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Nurses union urges Congress to pass legislation targeting ‘unsafe’ staffing levels

Close up of nurse with mask
Photo: Feverpitched/iStockphoto

Silver Spring, MD — The nation’s largest union and professional association of registered nurses is urging Congress to pass pending legislation that would “end the industry-created nurse staffing crisis” by setting mandated staffing levels in hospitals, as well as take other actions that would improve working conditions for nurses.

In a report released Dec. 9 and during a Congressional briefing hosted by Rep. Jan Schakowsky (D-IL) on the same day, National Nurses United claims that hospitals nationwide – “in pursuit of profits” – cut corners decades before the COVID-19 pandemic. That cost cutting, in tandem with the pandemic, has led to “intolerable working conditions under which many nurses are unwilling to practice and has led to current crisis levels of unsafe staffing.”

Specifically, the union contends hospital employers have endangered the health and safety of their nurses by putting them at higher risk of exposure to COVID-19, mental distress, workplace violence and musculoskeletal injuries.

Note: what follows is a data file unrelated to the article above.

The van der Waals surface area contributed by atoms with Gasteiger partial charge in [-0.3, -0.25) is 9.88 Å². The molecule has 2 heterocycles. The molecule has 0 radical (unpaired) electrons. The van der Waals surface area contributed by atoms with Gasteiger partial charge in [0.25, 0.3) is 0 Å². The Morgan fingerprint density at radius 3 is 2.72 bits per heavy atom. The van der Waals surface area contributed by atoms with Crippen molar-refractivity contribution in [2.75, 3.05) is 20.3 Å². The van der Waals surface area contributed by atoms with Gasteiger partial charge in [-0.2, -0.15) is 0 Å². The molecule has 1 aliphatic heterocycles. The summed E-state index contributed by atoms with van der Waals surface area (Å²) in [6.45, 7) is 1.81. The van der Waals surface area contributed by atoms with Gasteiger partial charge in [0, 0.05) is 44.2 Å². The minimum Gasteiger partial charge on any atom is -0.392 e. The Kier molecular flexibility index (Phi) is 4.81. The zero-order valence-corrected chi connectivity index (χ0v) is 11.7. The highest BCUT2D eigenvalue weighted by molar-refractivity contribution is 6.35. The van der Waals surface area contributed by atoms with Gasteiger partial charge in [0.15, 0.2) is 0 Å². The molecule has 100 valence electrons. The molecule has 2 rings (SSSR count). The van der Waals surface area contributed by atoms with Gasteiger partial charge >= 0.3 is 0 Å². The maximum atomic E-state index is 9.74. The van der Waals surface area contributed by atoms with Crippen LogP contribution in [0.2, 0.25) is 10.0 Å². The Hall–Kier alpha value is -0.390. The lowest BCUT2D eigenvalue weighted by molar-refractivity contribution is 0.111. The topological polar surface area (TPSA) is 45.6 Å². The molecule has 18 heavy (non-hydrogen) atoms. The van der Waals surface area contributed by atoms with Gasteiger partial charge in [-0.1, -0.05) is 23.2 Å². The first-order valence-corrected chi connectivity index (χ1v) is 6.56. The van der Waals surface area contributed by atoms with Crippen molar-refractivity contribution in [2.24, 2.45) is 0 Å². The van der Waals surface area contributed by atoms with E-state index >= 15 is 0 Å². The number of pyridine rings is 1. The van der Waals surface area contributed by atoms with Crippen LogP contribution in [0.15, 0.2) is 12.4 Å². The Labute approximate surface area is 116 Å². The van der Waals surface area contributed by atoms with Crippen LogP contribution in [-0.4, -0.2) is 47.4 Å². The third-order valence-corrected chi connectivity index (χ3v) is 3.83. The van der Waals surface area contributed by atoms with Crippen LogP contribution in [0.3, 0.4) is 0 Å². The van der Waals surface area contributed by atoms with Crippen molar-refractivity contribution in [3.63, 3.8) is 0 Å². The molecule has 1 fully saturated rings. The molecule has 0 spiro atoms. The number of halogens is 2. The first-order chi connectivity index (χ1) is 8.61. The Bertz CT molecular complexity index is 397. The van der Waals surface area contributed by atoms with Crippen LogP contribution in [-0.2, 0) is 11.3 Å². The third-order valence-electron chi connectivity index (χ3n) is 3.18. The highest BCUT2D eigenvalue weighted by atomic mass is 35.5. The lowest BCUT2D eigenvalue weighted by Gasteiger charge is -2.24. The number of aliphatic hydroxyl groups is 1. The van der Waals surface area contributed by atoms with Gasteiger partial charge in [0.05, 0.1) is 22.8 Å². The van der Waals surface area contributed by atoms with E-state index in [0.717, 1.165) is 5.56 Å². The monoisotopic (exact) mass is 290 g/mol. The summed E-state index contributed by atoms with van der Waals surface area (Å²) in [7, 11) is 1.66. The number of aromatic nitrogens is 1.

In the report, NNU details how insufficient staffing levels have led to nurses caring for more patients than they can handle safely. As a result, nurses are facing increased stress levels, overexertion, and more interaction with frustrated patients and families. The union also notes that hospitals didn’t provide proper personal protective equipment early in the pandemic until they were forced to do so.

NNU is calling on Congress to:

  • Pass the Nurse Staffing Standards for Hospital Patient Safety and Quality Care Act of 2021 (H.R. 3165), sponsored by Schakowsky, as well as a companion bill in the Senate (S. 1567), sponsored by Sen. Sherrod Brown (D-OH).
  • Pass the Workplace Violence Prevention for Health Care and Social Service Workers Act (H.R. 1195), which passed in the House in April and was sponsored by Rep. Joe Courtney (D-CT).
  • Increase funding for OSHA enforcement programs and the hiring of inspectors for the health care sector.
  • Pass legislation mandating paid sick, family and precautionary leave for nurses and other workers.

NNU also is calling for legislation that requires hospitals and government to maintain and report on PPE stockpiles, expands Defense Production Act of 1950 powers over PPE and medical supply chains, and prohibits the reuse and extended use of single-use PPE.

“We call them heroes,” Schakowsky said of nurses in an NNU press release. “If we truly value their work and their sacrifices, we must give them the support that they are asking for.”

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